How untreated hearing loss affects general health and well-being

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Clients with newly diagnosed hearing loss may be hesitant to take the step toward wearing hearing aids. Although hearing aid adoption has begun to improve in recent years, there is still an estimated 11 million people with untreated hearing loss that could benefit from hearing aids (Jorgensen, 2020, p.1). 

The decision to get a hearing aid involves consideration

The MarkeTrak9 study in 2014 reported 30.2 % of hearing aid adoption while the MarkeTrak10 survey from 2018 shows a slight increase in uptake to 34.1 % (Jorgensen, 2020, p. 1). The same market research investigated how long the clients had been aware of their hearing loss. Those that had purchased hearing aids reported seeking amplification after an average of 6.7 years, while those that were still not using hearing aids reported knowing about their hearing loss for 10.5 years – and had apparently decided to leave it untreated (Jorgensen, 2020, p. 3). When your clients are determining whether to pursue amplification, they should be aware of both the auditory and non-auditory risks associated with untreated hearing loss so that they can make a well-informed decision.

Untreated hearing loss affects the brain

The effects of auditory deprivation from hearing loss are well known. When the brain does not receive stimulation, the parts responsible for processing auditory information can become less efficient at performing their job. When hearing loss remains untreated, the person’s ability to understand and process information will diminish. Functional activities once assigned to auditory parts of the brain may be reassigned to new tasks such as visual processing. Cortical areas are interconnected; therefore, the extent of structural changes to the brain reaches beyond the auditory cortex (Ewall, et al., 2021). Studies that looked at severe to profound hearing loss showed differences not only in auditory processing regions of the brain but also in areas required for executive functioning, memory formation, visual processing, cognition, and language comprehension (Vanderauwera, et al., 2020). With so many regions of the brain that can potentially be affected by hearing loss, it is not surprising that many health conditions accompany hearing loss.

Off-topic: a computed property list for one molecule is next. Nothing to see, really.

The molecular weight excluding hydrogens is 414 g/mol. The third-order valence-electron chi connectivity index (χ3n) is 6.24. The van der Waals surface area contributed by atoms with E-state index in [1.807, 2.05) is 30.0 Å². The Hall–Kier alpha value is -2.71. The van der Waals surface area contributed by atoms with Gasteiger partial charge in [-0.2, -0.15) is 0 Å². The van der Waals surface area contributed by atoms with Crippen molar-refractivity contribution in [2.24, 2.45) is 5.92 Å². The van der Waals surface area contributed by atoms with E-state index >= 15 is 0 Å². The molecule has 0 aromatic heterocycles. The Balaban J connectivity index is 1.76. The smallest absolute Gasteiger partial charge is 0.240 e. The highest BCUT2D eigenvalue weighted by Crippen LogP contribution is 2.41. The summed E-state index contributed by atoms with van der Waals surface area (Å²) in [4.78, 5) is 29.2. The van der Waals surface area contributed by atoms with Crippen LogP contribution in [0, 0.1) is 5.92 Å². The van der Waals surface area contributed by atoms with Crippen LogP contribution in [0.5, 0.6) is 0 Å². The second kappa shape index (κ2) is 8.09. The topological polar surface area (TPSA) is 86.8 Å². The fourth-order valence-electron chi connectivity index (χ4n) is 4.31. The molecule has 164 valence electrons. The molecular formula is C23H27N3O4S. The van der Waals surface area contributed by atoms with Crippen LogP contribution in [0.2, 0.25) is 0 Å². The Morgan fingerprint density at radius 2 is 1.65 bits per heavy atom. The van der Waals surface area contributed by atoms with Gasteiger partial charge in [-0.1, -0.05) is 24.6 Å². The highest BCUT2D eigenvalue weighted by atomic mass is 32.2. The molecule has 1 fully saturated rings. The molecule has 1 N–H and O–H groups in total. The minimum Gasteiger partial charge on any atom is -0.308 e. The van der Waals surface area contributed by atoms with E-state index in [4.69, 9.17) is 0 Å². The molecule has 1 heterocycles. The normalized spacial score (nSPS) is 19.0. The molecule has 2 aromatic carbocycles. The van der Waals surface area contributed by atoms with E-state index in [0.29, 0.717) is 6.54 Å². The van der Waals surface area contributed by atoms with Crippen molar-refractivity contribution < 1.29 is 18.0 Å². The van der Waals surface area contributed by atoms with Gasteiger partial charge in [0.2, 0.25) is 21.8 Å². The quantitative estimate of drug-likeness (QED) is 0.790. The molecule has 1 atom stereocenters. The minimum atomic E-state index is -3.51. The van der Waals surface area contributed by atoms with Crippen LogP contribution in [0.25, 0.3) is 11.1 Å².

Cognition and hearing loss are connected

Hearing loss is associated with reduced general mental and physical health. There is a correlation between cognition and hearing loss meaning that those with cognitive impairment show a higher chance of having a hearing loss that requires treatment. It is uncertain which condition has the greater impact on the other. One theory is that the auditory deprivation to areas of the brain result in a reduced cognitive demand which causes a decline across various functions. Another theory is that the reduced auditory input received by the brain requires increased effort from other areas to fulfil communication demands. Consequently, there is less energy available for other cognitive tasks due to the increased mental effort and fatigue from trying to communicate (Cherko, et al., 2016).

Hearing loss can lead to loneliness and depression